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Aw man, no. A wolf should pose a serious threat to a Lvl. 1 character. A goblin should be as dangerous as a kid trained in fighting with weapons - that is, less dangerous than your character (unless it's a mage going melee) but definitely not unable to kill you.

I do agree that wizards and sorcerers as they are now are not very balanced compared level to level to another character class: not able to really do anything at the beginning, while being potentially ridicoulously powerful at higher levels. And yes, that does mean that these classes should also in my opinion be able to defeat that goblin on level one using their speciality (spells), but: that

the fact that DnD 3/3.5 really isn't fun till around 4th level
is in fact no fact. It's depending on the DM, depending on how warlike the characters are, depending how great a hero you imagine your lvl. 1 pawn to be etc. pp.

I for one always find low levels particularly appealing because I can still more or less relate with what's going on which later just isn't possible anymore. DnD already begins losing appeal with the tank being able to stand in front and take all the blows of that grizzly bear, treant or whatnot and ends with puny humans defeating a colossal dragon. In short: When it's all about stats and strategy and nothing about comprehensible relations. I'm not asking to play real life now, I just wish a DnD round would feel like a dangerous adventure trip, not like... Well, I don't know... something that feels "distant". And being able to mosh through hordes of goblins at lvl 1 would not make the game more immersive to me.

Edited by samm

Citizen of a country with a racist, hypocritical majority

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... And being able to mosh through hordes of goblins at lvl 1 would not make the game more immersive to me.

 

I agree that 1st level characters shouldn't be taking on an army of goblins without hesitation, I just don't enjoy when my 1st level character gets surprised by a goblin, who then roles a crit, and manages to kill my first level character. There is no fun in that situation. There is no challenge. There is no tactics besides try not to get surprised by goblins. Once characters have enough hp to survive a lucky crit for a grunt monster, the game really picks up, but until that point, it can be entirely frustrating.


My blood! He punched out all my blood! - Meet the Sandvich

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But in forth edition they won't be. You won't be a weakling that gets murdered by a lucky hit from a goblin, or a wizard whose most powerful spell has a decent chance to either miss said goblin or not drop him if it does hit. That sounds a great deal more appealing to me, and I think it deals well with the fact that DnD 3/3.5 really isn't fun till around 4th level, when you character can actually get through most sessions doing things that are unique to their class, or at least flavored by their class abilities.

 

 

Eh? I have the most fun in DnD at those first few levels because the threat of death is there. It makes every combat session a life or death situation which it should be.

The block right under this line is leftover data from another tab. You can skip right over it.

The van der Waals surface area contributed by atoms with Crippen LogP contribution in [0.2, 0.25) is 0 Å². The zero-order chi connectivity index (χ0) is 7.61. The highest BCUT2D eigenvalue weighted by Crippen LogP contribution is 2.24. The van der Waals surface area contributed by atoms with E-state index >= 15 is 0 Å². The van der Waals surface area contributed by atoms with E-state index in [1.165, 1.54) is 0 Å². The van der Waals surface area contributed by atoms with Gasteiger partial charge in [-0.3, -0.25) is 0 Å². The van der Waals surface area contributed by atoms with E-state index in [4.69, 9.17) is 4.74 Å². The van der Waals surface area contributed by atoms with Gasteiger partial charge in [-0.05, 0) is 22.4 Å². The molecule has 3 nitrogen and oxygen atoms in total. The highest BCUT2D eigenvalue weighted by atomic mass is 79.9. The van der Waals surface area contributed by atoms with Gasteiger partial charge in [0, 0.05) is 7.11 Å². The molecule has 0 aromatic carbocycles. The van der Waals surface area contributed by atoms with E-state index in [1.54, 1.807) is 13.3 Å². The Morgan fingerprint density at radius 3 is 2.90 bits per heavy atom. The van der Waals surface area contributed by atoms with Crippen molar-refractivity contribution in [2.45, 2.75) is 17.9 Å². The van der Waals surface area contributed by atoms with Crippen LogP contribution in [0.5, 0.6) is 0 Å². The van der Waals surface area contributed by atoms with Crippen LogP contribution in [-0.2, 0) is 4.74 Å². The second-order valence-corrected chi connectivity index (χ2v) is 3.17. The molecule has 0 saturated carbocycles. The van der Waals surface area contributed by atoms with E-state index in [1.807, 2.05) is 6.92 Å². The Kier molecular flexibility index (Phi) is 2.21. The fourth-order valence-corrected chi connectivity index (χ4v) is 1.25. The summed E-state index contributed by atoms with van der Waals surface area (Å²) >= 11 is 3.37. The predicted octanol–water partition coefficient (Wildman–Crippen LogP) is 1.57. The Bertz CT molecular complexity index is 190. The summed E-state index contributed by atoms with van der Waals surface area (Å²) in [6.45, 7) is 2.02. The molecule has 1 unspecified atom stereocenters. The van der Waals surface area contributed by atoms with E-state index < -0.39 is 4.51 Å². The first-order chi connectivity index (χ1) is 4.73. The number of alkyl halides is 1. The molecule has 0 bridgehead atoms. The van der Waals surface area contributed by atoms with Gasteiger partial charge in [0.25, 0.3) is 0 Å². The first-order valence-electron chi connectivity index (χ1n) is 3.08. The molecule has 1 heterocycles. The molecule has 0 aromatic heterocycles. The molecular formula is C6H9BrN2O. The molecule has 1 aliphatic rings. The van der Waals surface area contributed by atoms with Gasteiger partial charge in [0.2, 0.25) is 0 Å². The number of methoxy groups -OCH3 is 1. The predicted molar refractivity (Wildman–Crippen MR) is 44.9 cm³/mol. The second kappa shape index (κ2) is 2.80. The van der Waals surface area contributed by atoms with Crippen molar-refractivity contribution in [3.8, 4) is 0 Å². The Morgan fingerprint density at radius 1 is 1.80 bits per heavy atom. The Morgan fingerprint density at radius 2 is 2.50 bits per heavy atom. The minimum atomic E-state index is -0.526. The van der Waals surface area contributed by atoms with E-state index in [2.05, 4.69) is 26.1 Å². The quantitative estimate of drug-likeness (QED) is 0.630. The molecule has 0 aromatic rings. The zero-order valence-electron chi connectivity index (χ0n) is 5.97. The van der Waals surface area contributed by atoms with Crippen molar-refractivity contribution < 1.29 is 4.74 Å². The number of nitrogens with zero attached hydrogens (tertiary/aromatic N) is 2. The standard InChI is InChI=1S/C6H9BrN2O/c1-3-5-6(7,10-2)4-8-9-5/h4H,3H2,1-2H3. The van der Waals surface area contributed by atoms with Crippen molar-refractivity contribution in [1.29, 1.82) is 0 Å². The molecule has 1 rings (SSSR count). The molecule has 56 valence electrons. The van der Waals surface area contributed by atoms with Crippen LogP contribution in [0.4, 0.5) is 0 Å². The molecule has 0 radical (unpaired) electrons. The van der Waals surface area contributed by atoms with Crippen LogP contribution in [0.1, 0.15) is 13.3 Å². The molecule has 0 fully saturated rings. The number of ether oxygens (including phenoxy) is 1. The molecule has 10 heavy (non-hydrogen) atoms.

Murphy's Law of Computer Gaming: The listed minimum specifications written on the box by the publisher are not the minimum specifications of the game set by the developer.

 

@\NightandtheShape/@ - "Because you're a bizzare strange deranged human?"

Walsingham- "Sand - always rushing around, stirring up apathy."

Joseph Bulock - "Another headache, courtesy of Sand"

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But are you suggesting that a level 4 party in 3.5ed are not under the threat of death? I mean, they're not exactly hard to wipe out. Its just that, in most circumstances, they will have at least a chance and some time to try and defend themselves.

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I think Sand just feels safe with things as they are and wants to stagnate further editions of D&D (which he simply needn't play) by abhoring any innovations.

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But are you suggesting that a level 4 party in 3.5ed are not under the threat of death? I mean, they're not exactly hard to wipe out. Its just that, in most circumstances, they will have at least a chance and some time to try and defend themselves.

 

That's exactly my point. You can very must still die, but it won't because some grunt got a lucky hit, its because things went very wrong or you took a lot of stupid risks. That should get you killed at any level.


My blood! He punched out all my blood! - Meet the Sandvich

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News flash!!!!!!!!!!!

 

Level 1 dragon slayer!

 

And? Some fighters decide to kill anything that moves. Some put their minds to dragons. They're both fighters and they both have to learn their skills somewhere. Would you prefer they started off fighters, then changed? I don't see a problem either way, personally. Of course, any Dragon should be able to mop the floor with a lvl 1 dragon slayer without breaking a sweat*.

 

For example, dragon slayers shouldn't start out with any unique dragon slaying abilities, because that would be rather illogical. Unless dragon slaying is in their blood or something.

 

*Because dragons are very powerful beasts, not because lvl 1 characters should be pansy loser pushovers.

 

Basically in D&D I'd like to see less of a gap between lethality and power at high and low levels. Personally I dislike the level system entirely (think Whitewolf), but if it has to exist there shouldn't be such ludicrous differences in power and endurance - any level of monsters should still be a threat to a high level hero, if he does stupid things, like run up to a bunch of globin archers while waving a sword around.

 

No that isn't how D&D has been in the past. But this isn't D&D in the past. There's enough versions and rulebooks which vary the themes of D&D 1, 2 and 3. It's time for something more innovative.

Edited by Krezack

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News flash!!!!!!!!!!!

 

Level 1 dragon slayer!

 

I don't even know what you're getting at here...


My blood! He punched out all my blood! - Meet the Sandvich

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GO BACK TO SCHOOL BULOCK

 

BOOOOO

 

BOOOOOOO

 

And you all wonder why so few devs post on these boards :lol:

 

The worst part is that you missed as many errors as you found.


My blood! He punched out all my blood! - Meet the Sandvich